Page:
Cambodia has submitted an official request to Unesco to add the Khmer masked-dance lakhaon kaol and the Cambodian martial art bokator to its Lists of Intangible Heritage.
Culture Minister Phoeurng Sackona said on Tuesday that documents were submitted to Unesco before the March 31 deadline, adding that the international body would announce its decision in 12 to 18 months. “This is the request for listing, next there will be procedures,” she explained.
According to a press release issued on Tuesday by the Culture Ministry, Unesco has issued a formal reply confirming it will consider Cambodia’s request.
In 2003, Unesco member countries decreed that some artforms and cultural traditions must be protected so they can be passed on to future generations. As in the case of tangible heritage such as Angkor Archaeological Park and the Preah Vihear monument in Cambodia, each country’s request is reviewed and approved by Unesco’s World Heritage Committee.
Several Cambodian art forms have already been given Intangible Heritage status.
In 2003, Khmer classical ballet was put on the list as “Royal Ballet.” This was followed in 2005 by the giant shadow puppet, or sbek thom. In 2015, “tugging rituals and games in the rice-farming cultures of East Asia and Southeast Asia,” including Cambodia, were also inscribed on the list. And last year, chapei, described as “long-necked lute and epic singing,” was put on the List of Intangible Cultural Heritage in Need of Urgent Safeguarding.
The approval process takes years, as the Culture Ministry release noted on Tuesday. “Based on Unesco’s principles and procedures, each document that was submitted needs to get through many steps of inspection and evaluation by the international expert team before being put for inspection and decision at the meeting of the Intergovernmental Committee of Unesco that will be held at the end of the upcoming 2018,” the release said.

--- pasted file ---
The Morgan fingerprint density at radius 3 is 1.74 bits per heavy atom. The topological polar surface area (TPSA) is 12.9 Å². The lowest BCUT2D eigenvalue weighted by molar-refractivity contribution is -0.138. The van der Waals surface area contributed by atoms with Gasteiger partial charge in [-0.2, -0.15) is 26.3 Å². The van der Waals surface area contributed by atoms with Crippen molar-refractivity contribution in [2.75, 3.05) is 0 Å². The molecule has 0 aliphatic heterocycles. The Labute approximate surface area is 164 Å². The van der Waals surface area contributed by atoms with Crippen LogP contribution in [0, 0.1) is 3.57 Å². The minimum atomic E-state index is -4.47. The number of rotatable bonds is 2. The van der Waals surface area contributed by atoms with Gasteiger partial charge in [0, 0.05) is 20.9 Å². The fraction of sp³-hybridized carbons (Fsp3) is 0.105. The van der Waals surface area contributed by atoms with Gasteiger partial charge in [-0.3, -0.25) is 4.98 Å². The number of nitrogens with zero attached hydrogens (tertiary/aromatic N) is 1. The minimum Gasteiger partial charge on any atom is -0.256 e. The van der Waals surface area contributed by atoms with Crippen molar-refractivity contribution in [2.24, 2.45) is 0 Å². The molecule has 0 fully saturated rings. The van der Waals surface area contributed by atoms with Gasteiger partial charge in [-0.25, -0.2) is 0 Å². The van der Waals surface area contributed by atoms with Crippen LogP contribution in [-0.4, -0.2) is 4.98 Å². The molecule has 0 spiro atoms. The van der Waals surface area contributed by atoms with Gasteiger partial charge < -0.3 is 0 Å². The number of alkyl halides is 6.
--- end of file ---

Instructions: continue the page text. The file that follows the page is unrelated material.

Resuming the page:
Vath Chamroeun, secretary general of the National Olympic Committee of Cambodia (NOCC), said on Tuesday that his committee has been working on the application and collecting documents for the bokator submission since 2014.
Asked why he felt a sense of urgency to get bokator on the list, Mr. Chamroeun said, “Intangible Cultural Heritage lives within people. If people who knew these cultural traditions and martial arts die, we will lose it all.”
“So first, we are worried of the loss. Second, we are worried by the lack of transfer of this martial art knowledge…to the younger generation,” he said.
Concerned by the loss of the Khmer martial art, the NOCC has compiled the first book on bokator. The 224-page book outlines all bokator’s basic movements for the first time and is due to be released in the coming weeks both in Khmer and English, Mr. Chamroeun said.
In addition to the applications sent to Unesco last month, Cambodia is working on submitting other cultural traditions for inclusion on the list, according to the Culture Ministry’s press release.

“The Culture and Fine Arts Ministry’s technical team has been trying to study and prepare documents on other national intangible heritage such as Pleng Arak

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